Sometime back in the dim mists of history, when I was about 12 and already
interested in things electronic, our 8th grade class took a field trip to
the Ethyl Corporation plant in South Houston or Deer Park or some other
industrial town/city in the Houston area.
I wasn't much interested at the beginning, because it was "look at this
display vial, which has $SUBSTANCE in it." Yawn!
But then we got taken into the sodium refinery, and things got
very interesting indeed.
Ethyl Corp. needed lots of pure sodium for one or more of the processes by
which they produced tetraethyl lead, and had deemed it less expensive to
refine their own than to buy it in enormous quantities from some other
refiner. They used electrolysis of sodium chloride, common salt, which was
and is available in enormous quantities from the salt domes which overlay
many oil fields in Texas and Louisiana.
Refining sodium electrolytically requires huge electric
currents; we were told to leave our watches in a building outside the sodium
pot area because they would be magnetized and stop working. I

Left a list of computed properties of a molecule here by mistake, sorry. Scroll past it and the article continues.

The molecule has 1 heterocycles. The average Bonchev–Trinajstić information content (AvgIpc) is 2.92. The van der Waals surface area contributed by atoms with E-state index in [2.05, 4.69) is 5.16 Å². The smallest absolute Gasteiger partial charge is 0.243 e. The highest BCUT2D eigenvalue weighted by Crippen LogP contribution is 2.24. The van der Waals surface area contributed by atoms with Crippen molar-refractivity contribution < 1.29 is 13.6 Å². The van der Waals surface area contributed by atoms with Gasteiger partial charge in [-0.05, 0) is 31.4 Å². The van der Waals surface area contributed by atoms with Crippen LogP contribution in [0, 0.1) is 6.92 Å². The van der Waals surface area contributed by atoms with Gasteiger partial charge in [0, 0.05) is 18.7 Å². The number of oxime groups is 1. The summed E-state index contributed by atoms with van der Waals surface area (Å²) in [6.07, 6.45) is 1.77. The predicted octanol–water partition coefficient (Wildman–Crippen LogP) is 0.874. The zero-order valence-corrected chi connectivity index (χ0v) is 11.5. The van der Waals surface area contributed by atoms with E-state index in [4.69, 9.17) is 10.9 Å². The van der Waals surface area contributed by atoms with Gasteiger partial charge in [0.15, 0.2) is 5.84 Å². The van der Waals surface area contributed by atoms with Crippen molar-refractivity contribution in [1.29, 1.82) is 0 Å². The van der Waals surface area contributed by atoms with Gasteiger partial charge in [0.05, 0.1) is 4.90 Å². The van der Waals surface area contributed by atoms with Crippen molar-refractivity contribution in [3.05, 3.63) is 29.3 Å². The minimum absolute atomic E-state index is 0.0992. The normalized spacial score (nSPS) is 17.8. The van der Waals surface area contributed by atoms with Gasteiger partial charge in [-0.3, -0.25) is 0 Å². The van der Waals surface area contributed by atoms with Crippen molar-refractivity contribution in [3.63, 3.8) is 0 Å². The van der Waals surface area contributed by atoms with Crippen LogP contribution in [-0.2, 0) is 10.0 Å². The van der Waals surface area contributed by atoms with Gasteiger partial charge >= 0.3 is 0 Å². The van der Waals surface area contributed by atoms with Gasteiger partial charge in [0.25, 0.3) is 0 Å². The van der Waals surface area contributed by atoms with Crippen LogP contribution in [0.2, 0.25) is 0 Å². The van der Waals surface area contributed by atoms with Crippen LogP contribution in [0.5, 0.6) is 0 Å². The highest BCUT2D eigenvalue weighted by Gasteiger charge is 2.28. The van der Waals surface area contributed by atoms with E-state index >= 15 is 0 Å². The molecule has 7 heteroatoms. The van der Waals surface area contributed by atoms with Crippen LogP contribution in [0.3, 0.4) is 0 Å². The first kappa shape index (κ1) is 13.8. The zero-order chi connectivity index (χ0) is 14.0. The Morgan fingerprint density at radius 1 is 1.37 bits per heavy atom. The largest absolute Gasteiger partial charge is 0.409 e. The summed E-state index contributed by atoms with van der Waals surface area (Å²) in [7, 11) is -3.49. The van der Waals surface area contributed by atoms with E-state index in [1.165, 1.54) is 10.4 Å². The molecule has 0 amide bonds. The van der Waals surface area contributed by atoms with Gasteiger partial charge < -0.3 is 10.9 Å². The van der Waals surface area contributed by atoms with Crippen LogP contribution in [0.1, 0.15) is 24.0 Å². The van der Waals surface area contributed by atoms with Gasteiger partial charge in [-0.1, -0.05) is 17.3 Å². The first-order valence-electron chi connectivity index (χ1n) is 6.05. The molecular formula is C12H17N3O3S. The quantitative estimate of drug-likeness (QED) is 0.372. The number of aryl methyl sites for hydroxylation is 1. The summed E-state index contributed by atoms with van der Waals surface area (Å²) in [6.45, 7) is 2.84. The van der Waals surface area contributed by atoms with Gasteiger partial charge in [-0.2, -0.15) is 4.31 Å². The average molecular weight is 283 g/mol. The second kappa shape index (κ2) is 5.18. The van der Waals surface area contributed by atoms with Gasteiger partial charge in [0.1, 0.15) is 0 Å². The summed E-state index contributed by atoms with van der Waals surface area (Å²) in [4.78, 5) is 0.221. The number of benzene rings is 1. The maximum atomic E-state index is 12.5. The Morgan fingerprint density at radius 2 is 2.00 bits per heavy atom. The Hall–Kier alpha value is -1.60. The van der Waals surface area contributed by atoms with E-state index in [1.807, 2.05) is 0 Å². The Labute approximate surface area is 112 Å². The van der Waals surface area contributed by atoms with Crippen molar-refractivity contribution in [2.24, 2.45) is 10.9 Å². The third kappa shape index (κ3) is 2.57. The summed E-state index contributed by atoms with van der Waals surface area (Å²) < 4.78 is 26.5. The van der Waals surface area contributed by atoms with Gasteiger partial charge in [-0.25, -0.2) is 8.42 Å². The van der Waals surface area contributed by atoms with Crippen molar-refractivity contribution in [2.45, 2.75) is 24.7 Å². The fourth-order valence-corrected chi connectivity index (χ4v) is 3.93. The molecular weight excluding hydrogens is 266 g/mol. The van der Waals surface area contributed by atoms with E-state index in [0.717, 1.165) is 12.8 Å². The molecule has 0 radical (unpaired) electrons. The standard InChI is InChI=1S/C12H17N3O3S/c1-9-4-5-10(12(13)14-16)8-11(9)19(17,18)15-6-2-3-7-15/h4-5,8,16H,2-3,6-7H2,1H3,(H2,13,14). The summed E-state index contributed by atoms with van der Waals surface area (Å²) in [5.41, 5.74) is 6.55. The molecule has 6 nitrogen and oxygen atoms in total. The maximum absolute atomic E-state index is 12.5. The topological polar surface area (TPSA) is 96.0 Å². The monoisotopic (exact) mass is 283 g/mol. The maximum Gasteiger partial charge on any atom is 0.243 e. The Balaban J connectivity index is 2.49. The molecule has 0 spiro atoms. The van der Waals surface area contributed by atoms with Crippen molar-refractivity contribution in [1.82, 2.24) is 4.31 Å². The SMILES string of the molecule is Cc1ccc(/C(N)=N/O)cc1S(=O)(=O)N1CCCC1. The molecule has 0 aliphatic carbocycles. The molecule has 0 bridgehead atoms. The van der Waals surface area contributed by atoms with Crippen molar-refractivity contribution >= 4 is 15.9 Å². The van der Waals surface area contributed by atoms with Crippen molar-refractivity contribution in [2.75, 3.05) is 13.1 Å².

asked some questions, and found that the currents running through the
molten salt in the cells were upwards of 1000 Amperes, and up to 5000
Amperes near the end of a batch process.
I don't know where they got their electric power, but the bill had to be
sizable; neither do I know how they rectified it, though now I suspect it
involved large mercury-arc rectifiers which must have been quite impressive
in their own right. I wish I had asked. I am
quite certain that their supplier was happy with the revenue: while they
may not have used as much as, say, a 3-phase arc furnace, it still was
sizable by any standard I've ever used.
The smell of chlorine was pervasive, there was a wonderfully strong
contrabass HUMMMMMM at 60 Hz, and it was very obvious that Things
They don't make field trips like that any more, I'm told.
 This will give you an idea of how long ago it was.